Image source, Getty Images
Image caption, A ban was imposed earlier this month and action can be taken over misuse from Monday
By Tanya Gupta & PA News
A water company that has imposed a hosepipe ban has blamed people working from home for the shortage.
South East Water, which supplies more than two million homes and businesses in Sussex and Kent, will implement the restriction from Monday.
Chief Executive David Hinton said demand had swelled by about 20% over a short period of time which had put the existing infrastructure under stress.
Customers said the real problem was the company’s lack of investment.
A petition has been set up calling for a change of ownership at South East Water.
Meanwhile, a Kent MP has defended gardeners who want to water plants in the Garden of England.
In a letter to customers, Mr Hinton described people working from home as a “key factor” behind the ban.
He wrote: “Over the past three years the way in which drinking water is being used across the south east has changed considerably.
“The rise of working from home has increased drinking water demand in commuter towns by around 20% over a very short period, testing our existing infrastructure.”
Mr Hinton also blamed low rainfall since April and a recent spell of hot weather, which he said led to a spike in demand for drinking water.
“Our reservoir and aquifer stocks of raw water, essential to our water supply but not ready to be used, are in a good position. However, demand for treated mains water, which takes time to process and deliver, was greater than we could meet.
“Over the past week we have needed to find water to supply the equivalent of an additional four towns the size of Maidstone or Eastbourne, every day.”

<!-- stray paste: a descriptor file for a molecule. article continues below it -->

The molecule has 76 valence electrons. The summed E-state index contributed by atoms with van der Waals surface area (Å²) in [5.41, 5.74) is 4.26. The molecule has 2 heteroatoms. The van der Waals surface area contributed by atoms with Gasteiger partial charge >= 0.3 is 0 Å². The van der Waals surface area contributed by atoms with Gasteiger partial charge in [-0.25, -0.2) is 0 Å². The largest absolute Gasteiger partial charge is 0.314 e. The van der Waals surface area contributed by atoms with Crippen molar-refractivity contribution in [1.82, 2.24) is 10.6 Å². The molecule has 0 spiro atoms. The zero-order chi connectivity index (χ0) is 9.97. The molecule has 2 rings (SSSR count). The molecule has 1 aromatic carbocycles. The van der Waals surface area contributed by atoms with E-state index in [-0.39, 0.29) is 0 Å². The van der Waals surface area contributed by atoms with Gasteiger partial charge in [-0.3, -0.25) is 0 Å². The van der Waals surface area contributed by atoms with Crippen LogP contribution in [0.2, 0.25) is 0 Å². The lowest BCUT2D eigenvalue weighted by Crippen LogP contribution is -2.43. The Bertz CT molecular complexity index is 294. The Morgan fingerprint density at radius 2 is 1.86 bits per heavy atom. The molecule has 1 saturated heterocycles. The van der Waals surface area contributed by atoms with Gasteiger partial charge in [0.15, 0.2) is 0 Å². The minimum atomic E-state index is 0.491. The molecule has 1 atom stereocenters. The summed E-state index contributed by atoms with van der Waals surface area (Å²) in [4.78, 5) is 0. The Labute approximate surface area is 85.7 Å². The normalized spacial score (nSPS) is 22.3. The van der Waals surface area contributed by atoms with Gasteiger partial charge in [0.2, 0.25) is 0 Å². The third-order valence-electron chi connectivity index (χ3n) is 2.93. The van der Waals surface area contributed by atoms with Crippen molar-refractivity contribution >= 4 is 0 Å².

‘Garden of England’
Artist Jutta Wrobel, 61, of Wadhurst, Sussex, who started an online petition demanding a change of ownership of South East Water after having no supply for five days, accused Mr Hinton of “victim-blaming”.
She said: “This is a deflection from the real issue which is how to stop South East Water paying away all our money in dividends rather than reinvesting in our water infrastructure, which is a public utility and a human right.
“We are supposed to be the Garden of England. We are not supposed to have hosepipe bans for two years running.”
Image source, South East Water
Image caption, Bottled water stations were set up in Haywards Heath, Crawley, Crowborough and Pembury
In recent weeks, schools were closed, customers relied on bottled water stations and people were told to use water only for drinking, cooking and hygiene in order to allow the network to refill.
It led to panic among the elderly, vulnerable people struggling to open heavy bottles, and the Conservative MP for Tunbridge Wells, Greg Clark, describing the situation as “woeful”.
It also followed supply issues in December when pipes burst due to snow and ice, leaving thousands of households without a supply.
MP backs gardeners
Mr Clark, who met water company chiefs to demand compensation and plans to tackle the problem, said South East Water planned to expand capacity at water treatment plants but said he viewed it with a “sceptical eye”.
He asked: “They said they couldn’t process enough water to get to people and what they are proposing is to expand capacity, but why hasn’t it been done before?”
He said he went to Bewl Water reservoir on Saturday morning and saw it was “pretty much full to the brim”.
And he said: “To ban people from watering their gardens or using hosepipes during what’s a brief period of hot weather – it hasn’t been very long-lasting and not nearly as hot as in July last year – is not acceptable.
“The implication that somehow watering plants is disreputable in a county known as the Garden of England – that’s not something we are prepared to accept. It’s metered. People when they use it pay for every unit they use.”
The MP also rejected the idea that home-working was to blame. He said: “The idea that this uniquely affects South East Water and not other companies operating around London I think is ridiculous to suggest.”
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